Clients who don’t “live by the book” may be surprised at how far in advance they need to schedule their holiday appointment. October may seem early to clients, but techs understand the necessity of getting regular clients booked around holiday events. It’s very difficult to say no to a client who comes in for a standing appointment every three weeks during the year. That’s exactly the type of phone call that will raise your stress level if you don’t remind your faithful clients to look over the calendar in October and schedule extra appointments, such as polish changes or nail art, around her holiday events.
Appreciate your clients. Though it may seem counterproductive to add a “to-do” item on a list of stress relievers, the truth is, thinking of and appreciating others often fills us with energy and satisfaction — two big stress relievers. When we take the time to appreciate clients, we’re reminded of the good in our lives and the emotion of gratitude has a soothing effect to counteract the negative feelings of stress. Whether through a note to particular clients, or a small gift for every client, being intentional about your appreciation has positive results.
“We sent a thank-you note to top clients with a gift toward a service,” says Brittany Mau, assistant manager at The Spa at Traditions in Johnson City, N.Y. “We let clients know we understand this is a stressful season for them and we invite them to come in for a service to relax.”
Another way Mau’s team shows appreciation to their clients is by scheduling more staff during hours they know will be busy. “We know clients are busy, and we don’t want them to have to wait on us,” says Mau. “Where we might normally have four girls at the reception area during a mid-week shift, we’ll schedule six members to accommodate not only the clients who are here for holiday appointments but also the walk-in clientele we see for gift card purchases.”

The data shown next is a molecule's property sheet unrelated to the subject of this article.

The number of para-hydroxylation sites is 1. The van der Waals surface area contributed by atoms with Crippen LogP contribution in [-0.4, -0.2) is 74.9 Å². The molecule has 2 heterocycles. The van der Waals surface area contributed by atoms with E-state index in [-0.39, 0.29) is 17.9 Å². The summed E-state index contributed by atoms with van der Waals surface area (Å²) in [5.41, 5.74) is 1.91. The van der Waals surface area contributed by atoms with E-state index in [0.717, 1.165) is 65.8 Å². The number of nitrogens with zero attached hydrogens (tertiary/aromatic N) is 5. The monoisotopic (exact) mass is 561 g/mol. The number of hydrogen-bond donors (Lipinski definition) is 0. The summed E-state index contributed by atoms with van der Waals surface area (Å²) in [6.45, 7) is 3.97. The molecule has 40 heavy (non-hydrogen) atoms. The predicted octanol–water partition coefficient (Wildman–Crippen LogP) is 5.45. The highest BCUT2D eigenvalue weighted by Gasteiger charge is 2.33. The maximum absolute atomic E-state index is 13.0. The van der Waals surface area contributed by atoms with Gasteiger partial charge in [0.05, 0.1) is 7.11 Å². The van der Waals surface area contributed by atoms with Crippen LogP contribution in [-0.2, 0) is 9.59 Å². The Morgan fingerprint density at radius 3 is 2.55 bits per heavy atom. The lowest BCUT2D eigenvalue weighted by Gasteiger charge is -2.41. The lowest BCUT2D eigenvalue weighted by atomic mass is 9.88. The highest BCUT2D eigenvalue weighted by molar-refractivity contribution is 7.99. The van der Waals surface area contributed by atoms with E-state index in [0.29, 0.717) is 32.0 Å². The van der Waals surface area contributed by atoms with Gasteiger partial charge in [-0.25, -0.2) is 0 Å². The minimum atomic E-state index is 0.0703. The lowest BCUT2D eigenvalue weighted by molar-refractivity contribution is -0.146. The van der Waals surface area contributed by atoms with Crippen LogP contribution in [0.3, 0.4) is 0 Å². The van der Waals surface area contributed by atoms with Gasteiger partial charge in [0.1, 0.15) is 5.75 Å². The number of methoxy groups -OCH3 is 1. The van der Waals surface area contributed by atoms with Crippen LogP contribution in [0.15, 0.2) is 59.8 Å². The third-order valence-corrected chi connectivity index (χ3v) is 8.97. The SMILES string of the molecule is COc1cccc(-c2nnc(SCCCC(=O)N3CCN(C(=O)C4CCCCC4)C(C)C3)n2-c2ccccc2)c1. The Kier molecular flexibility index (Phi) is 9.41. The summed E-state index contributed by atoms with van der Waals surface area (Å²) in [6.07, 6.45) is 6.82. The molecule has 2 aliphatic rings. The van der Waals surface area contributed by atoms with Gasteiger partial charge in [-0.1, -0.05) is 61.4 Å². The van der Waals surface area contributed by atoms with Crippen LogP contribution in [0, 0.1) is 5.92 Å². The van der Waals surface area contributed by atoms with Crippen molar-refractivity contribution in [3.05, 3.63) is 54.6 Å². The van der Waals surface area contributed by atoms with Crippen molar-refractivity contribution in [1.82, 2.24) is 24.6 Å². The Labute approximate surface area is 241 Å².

Fill the hopper. January and February are traditionally very slow months in the salon. Salon owners and techs can avoid the stress of extra holiday bills (both at the salon and on their personal credit card) by taking steps during the busy season to fill the hopper to prepare for the slow months. “This year, we may slip a coupon into the gift we give our clients,” says Baker. “They’ll be able to use the coupon during the months of January through March, which are typically slower months.”
A spin on that idea is to increase the value of gift cards by a certain percentage (say 5%-10%) if they are redeemed during the slow months. This would encourage people to redeem gift cards during months the salon is already slow rather than having clients hold on to them until the busy months, such as during bridal season.
Remember yourself. You’re going to be working a lot of extra hours during the holidays, so be sure to schedule your appointments and days off ahead of time. Take the time not only to get your hair and nails done for your own events, but also to schedule a mini “stay-cation” following the holidays to help you decompress after working all those extended, hectic hours. Nguyen asked her staff to put in their holiday day-off requests in September so she could plan accordingly and still meet the needs of the clients. This avoids the stress of having to reschedule appointments that were booked on a day you know you can’t work.
Of course it’s a balance between scheduling your own nail appointments and keeping the slots free for the clients. Baker says she encourages her staff to get their appointments done during slower times to keep the most coveted appointment times open for clients. “Clients will need to get in, and I don’t want them to be forced to go elsewhere,” says Baker.
The operative word is “balance.” Though it may seem like the best decision is always to offer the appointment to a client, it adds stress to you personally when you realize you didn’t make time for yourself. You don’t want to be forced to attend a party without beautiful nails! Balance is to give time to yourself and your clients. If you need to, stay after hours or come in on a day the salon is closed. Share a bottle of wine with another tech as you exchange services. The camaraderie and festive mood you create is a bonus way for you to relieve stress.